Confidence in the Future Projected EE Goal

While I am impressed that the State met its 2002 energy efficiency goal, in the context of actual energy reduction I believe that it is more important to reduce total energy use and energy use per customer served.  If those data suggest that EE is working as well as suggested by the State then we can have confidence that meeting future energy use goals will be achieved.  This section describes the data I used and how it was processed to look at that energy use itself.

For this analysis I used data from the following Patterns and Trends appendices that provide electric and gas number of customers and electric and gas sales.

Appendix F-2, New York State Electricity Customers by Sector by Utility

          • Table F-2a. Residential Sector Electricity Customers by Utility
          • Table F-2b. Commercial Sector Electricity Customers by Utility
          • Table F-2c. Industrial Sector Electricity Customers by Utility

Appendix F-3, New York State Electricity Sales by Sector by Utility

          • Table F-3a. Residential Sector Electricity Sales by Utility (GWh)
          • Table F-3b. Commercial Sector Electricity Sales by Utility (GWh)
          • Table F-3c. Industrial Sector Electricity Sales by Utility (GWh)

Appendix F-5, New York State Natural Gas Customers by Sector by Utility

          • Table F-5a. Residential Sector Natural Gas Customers by Utility
          • Table F-5b. Commercial Sector Natural Gas Customers by Utility
          • Table F-5c. Industrial Sector Natural Gas Customers by Utility

Appendix F-6, New York State Natural Gas Sales by Sector by Utility

          • Table F-6a. Residential Sector Natural Gas Sales by Utility (Millions of Cubic Feet)
          • Table F-6b. Commercial Sector Natural Gas Sales by Utility (Millions of Cubic Feet)
          • Table F-6c. Industrial Sector Natural Gas Sales by Utility (Millions of Cubic Feet)

Both sets of data include values for the residential, commercial and industrial sectors.  Note that these data are only available back to 2001.  Although the primary emphasis is on the goal for natural gas usage, I will include both electric and gas information.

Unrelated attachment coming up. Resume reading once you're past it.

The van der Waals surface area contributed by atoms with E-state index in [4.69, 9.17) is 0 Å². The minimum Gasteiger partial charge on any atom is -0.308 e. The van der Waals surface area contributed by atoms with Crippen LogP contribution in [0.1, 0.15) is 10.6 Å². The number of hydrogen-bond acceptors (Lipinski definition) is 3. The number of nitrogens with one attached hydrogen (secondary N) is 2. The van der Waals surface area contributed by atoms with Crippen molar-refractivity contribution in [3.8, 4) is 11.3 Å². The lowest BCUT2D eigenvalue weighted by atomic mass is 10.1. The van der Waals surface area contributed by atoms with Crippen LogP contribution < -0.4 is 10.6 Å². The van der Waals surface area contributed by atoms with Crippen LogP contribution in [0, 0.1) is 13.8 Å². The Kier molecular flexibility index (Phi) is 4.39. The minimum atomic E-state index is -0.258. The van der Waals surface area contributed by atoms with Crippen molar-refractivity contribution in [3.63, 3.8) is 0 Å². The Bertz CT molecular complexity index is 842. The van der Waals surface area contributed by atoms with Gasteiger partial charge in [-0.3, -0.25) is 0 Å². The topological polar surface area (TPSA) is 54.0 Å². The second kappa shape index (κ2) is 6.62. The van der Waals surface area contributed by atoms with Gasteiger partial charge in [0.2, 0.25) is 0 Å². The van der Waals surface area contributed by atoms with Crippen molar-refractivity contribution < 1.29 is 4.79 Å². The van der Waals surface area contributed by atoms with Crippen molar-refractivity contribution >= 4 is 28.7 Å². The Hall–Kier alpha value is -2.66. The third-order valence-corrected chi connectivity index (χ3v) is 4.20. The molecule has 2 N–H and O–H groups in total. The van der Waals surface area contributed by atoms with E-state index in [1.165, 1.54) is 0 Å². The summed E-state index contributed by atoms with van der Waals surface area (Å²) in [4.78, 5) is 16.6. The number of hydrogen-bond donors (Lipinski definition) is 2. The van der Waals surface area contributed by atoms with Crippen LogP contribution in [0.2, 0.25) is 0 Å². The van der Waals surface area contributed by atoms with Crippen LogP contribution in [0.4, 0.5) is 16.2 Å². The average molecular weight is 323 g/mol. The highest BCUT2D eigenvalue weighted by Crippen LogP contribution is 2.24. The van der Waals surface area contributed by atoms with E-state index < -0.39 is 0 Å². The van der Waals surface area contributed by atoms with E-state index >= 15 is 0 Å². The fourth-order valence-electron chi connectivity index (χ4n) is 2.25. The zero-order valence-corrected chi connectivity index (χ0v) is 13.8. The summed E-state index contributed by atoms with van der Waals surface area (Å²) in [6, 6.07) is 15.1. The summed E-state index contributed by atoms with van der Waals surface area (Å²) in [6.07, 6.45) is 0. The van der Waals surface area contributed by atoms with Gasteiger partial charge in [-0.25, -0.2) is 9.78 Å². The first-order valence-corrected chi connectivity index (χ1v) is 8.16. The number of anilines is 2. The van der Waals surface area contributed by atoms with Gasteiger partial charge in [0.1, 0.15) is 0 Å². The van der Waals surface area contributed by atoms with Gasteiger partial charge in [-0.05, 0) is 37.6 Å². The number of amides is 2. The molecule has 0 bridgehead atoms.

The New York State Natural Gas System Customers, Natural Gas Sales, and Natural Gas Use per Customer Data and Trendstable lists the parameters that I think are more appropriate to evaluate the likelihood that energy efficiency can reduce the amount of natural gas that will be needed for the worst case heating requirements.  In 2016 the amount of natural gas used in the residential sector has increased 9.7% since 2002, in the commercial sector the amount used went down 12.8% and in the industrial sector the amount used went down 9.0%.  The amount of natural gas used per customer went up 3.9%, commercial sector was down 21.1% and industrial sector was down 56.6%

I have issues with these data that should be kept in mind.  In the industrial sector note that the number of industrial customers just about doubled from the 2001 to 2006 years.  Looking at the utility data in Table F-5c this was because of an increase at Brooklyn Union Gas.  I suspect this is more a reporting artifact than an actual change in the number of industrial customers.  Fortunately, that seems to be an exception in the data.

Recall that energy use is a function of weather, the economy and how the energy is used among other things that make the year to year variation and the choice of starting and ending points a concern when trying to determine what is actually going on.  In order to try to address this problem I calculated the percentage change of the energy use per customer for different periods.  The Alternate Natural Gas Use Trends Comparison table lists the change between the first eight year averages and the second eight year averages of the sixteen years of data available, the first five year averages and the last five year averages in the period of record, and the last five year averages relative to the proceeding five year averages.

Alternate Natural Gas Use Trends Comparison

Gas Use (Sales per Customer)
Residential Commercial Industrial
2001-2008 0.091 0.83 18.85
2009-2016 0.094 0.77 11.86
% Difference 3.0% -7.8% -37.1%
2001-2005 0.092 0.90 25.93
2012-2016 0.09 0.77 12.27
% Difference 2.8% -14.7% -52.7%
2007-2011 0.091 0.76 10.96
2012-2016 0.095 0.77 12.27
% Difference 3.8% 2.2% 12.0%

Both the commercial and industrial sectors show impressive reductions in use per customer in the first two alternatives.  However, the industrial sector values are skewed by the questionable number of customers data.  It is very concerning that during the period 2007 to 2016, when there was extensive energy efficiency investment, that the energy use per customer in all three sectors went up.

The New York State Electric System Customers, Electricity Sales, and Electricity Use per Customer Data and Trends table lists the same electric system parameters for completeness.  In 2016 the amount of electricity used in the residential sector has increased 15% since 2002, in the commercial sector the amount used went up 27% and in the industrial sector the amount used went down 14.8%.  The amount of electricity used per customer went up 20.9%, commercial sector use per customer went up 22.2% and industrial sector use per customer went up 63.16%.

As was the case with the natural gas numbers there are issues with the number of customers per sector.  For example, the number of  NYSE&G industrial customers went from ~2,700 in 2002 to 16,292 in 2003 and then back down to ~2,700 in 2004.  Something is wrong there.  Niagara Mohawk customers in 2001 and 2002 are also suspiciously different than the rest of the years.  Otherwise there are no suspect year to year variations.